Home Latest News Taliban Bomb U.S. Consulate in Herat

Taliban Bomb U.S. Consulate in Herat

by AFP
Aref Karimi—AFP

Aref Karimi—AFP

At least one killed, over 18 people wounded in early morning attack that ended with shootout.

Seven heavily armed Taliban suicide attackers struck the U.S. consulate in the Afghan city of Herat before dawn on Friday, setting off two car bombs and sparking a shootout with U.S. forces.

The sophisticated attack in the western city, a key business hub near the Iranian border, underscored how the Taliban are able to strike outside their main centers in the south and east. At least one Afghan guard was killed in the attack and 18 other people wounded, but U.S. officials said there were no U.S. casualties with all consulate staff safe and accounted for.

The U.S. State Department said the attackers appeared to be wearing suicide vests and detonated a truck bomb that “extensively” damaged the front gate.

Afghan security officials said six attackers took part in the assault, detonating a minivan bomb and then a four-wheel drive vehicle, before engaging in a gun-battle with security forces.

The attack comes days after Pakistan said it would soon release its top Taliban prisoner, former military chief Abdul Ghani Baradar, in what Afghan officials hope can ignite peace talks. The Taliban publicly refuse to negotiate with the Afghan government, branding Afghan President Hamid Karzai a U.S. puppet, but opened a liaison office in Qatar in June billed as a step toward talks with the Americans on a possible prisoner swap.

“Today at around 5:30 a.m., a minivan suicide bomber detonated his car outside the U.S. consulate in Herat city,” said Abdul Hameed Hameedi, the deputy security chief of Herat province. “Another suicide bomber driving a four-wheel drive detonated outside the first gate of the U.S. consulate—damaging the gate. After that five suicide bombers engaged in a gun-battle with the Afghan security forces, and after a while, all of these suicide bombers get killed in the attack,” Hameedi added.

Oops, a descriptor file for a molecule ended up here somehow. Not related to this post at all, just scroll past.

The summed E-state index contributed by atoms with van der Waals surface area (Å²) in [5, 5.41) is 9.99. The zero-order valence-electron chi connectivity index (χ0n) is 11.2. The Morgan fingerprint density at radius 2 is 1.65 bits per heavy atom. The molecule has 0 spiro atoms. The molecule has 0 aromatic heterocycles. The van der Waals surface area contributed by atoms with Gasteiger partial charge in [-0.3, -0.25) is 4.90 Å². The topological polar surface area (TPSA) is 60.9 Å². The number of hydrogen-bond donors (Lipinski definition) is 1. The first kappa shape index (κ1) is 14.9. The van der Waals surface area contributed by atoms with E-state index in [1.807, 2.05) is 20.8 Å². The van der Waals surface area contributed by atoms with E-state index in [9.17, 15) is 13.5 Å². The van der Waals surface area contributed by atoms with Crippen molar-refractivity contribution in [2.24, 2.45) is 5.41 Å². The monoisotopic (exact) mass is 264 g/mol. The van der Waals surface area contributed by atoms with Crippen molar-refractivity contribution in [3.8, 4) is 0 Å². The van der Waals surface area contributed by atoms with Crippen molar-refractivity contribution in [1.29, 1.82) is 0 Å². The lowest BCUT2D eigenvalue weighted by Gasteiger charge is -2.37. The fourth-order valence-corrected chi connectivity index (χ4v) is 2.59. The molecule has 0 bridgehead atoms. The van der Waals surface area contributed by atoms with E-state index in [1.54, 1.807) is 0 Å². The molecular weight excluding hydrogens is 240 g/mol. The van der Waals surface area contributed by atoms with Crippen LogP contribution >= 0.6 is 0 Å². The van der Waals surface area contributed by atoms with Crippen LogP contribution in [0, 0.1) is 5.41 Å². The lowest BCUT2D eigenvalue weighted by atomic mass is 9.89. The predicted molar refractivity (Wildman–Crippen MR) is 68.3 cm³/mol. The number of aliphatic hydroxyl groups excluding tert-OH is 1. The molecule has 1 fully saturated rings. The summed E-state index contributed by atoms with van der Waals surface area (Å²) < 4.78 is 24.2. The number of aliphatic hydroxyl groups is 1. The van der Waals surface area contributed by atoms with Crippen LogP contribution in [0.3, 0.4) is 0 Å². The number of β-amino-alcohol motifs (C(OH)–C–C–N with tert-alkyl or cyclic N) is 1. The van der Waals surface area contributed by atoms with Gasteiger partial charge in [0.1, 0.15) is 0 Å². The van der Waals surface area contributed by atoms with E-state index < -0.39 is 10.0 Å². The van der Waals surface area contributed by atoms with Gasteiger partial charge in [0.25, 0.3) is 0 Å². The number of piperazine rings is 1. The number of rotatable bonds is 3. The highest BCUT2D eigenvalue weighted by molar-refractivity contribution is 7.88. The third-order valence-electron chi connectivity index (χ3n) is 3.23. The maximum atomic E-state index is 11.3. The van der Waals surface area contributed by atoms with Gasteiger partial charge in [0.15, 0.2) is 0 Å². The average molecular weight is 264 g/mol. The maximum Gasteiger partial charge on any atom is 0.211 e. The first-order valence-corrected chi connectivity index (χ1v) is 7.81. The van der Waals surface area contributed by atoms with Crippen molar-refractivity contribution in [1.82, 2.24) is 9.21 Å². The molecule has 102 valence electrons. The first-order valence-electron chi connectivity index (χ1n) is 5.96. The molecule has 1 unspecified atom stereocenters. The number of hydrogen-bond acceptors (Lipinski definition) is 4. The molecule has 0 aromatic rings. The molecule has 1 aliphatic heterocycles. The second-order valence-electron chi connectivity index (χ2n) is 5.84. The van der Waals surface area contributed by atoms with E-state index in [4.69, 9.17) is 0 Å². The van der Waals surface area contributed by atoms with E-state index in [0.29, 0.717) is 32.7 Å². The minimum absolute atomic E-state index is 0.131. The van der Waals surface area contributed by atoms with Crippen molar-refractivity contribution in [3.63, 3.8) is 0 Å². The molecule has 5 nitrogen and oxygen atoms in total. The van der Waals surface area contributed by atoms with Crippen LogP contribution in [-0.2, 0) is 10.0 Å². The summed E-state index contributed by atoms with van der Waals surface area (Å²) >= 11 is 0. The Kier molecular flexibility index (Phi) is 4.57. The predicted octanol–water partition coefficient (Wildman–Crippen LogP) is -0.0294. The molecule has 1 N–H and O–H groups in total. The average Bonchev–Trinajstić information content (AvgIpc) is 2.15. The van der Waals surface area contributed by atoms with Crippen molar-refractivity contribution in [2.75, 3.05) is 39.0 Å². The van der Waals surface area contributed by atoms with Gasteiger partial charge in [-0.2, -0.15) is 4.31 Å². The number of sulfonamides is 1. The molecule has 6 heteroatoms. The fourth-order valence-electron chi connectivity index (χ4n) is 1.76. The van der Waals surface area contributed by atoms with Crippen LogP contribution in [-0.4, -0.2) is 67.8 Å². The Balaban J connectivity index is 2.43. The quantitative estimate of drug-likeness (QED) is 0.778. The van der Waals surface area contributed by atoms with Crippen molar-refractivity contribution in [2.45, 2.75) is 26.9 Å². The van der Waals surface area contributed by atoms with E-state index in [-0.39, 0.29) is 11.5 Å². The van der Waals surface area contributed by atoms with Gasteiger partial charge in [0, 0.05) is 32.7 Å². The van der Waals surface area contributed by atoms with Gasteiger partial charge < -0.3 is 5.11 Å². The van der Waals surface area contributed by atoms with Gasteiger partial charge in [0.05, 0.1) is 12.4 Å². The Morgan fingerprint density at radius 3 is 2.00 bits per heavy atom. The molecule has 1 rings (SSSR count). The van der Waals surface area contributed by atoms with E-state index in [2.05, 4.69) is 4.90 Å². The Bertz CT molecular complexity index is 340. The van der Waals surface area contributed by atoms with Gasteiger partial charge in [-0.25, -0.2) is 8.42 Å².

He said an Afghan guard at the U.S. consulate was killed and two other guards and two policemen wounded. A number of civilians were wounded because of the powerful explosion, he said.

Herat hospital spokesman Mohammad Rafiq Sherzai said that 18 people were wounded, including four policemen and 14 civilians. Abdul Raouf Ahmadi, a spokesman for Herat police, confirmed the same account and said that U.S. and Italian forces were also called to the scene and cordoned off the area.

The Taliban claimed responsibility for the attack, saying that there were several casualties on the Afghan and U.S. side but the militia is known to exaggerate its claims of deaths and injuries.

The front gate of the U.S. consulate was “extensively” damaged, U.S. State Department deputy spokeswoman Marie Harf told reporters. She said the attack started at 5:30 a.m. when the gunmen, dressed in suicide vests, drove up to the front gate in a truck, opened fire and then detonated the truck bomb.

American and contracted security personnel reacted to the attack before it came to an end, Harf said.

U.S. Ambassador James Cunningham condemned the attack and thanked Afghan and NATO troops for their quick response in securing the building and keeping consulate staff safe. “We are reminded again of the very real human toll exacted by terrorism. The perpetrators of this attack have shed Afghan blood on Afghan soil,” he said in a statement.

Taliban spokesman Qari Yousuf Ahmadi, in a telephone call, said that the militia was responsible. “Our mujahideen, armed with heavy and light weapons, attacked the U.S. consulate in Herat. There are several casualties to Afghan and U.S. forces,” he said.

U.S.-led NATO troops who have supported the Afghan government against the Taliban are due to end their combat mission next year, after Afghanistan holds key presidential elections. Roughly 100,000 foreign troops now serve in Afghanistan, two-thirds of them from the United States.

Obama has pledged to the war-weary U.S. public to end the country’s longest-ever war, which was launched to fight Al Qaeda and their Taliban allies after the September 11, 2001 attacks.

Related Articles

Leave a Comment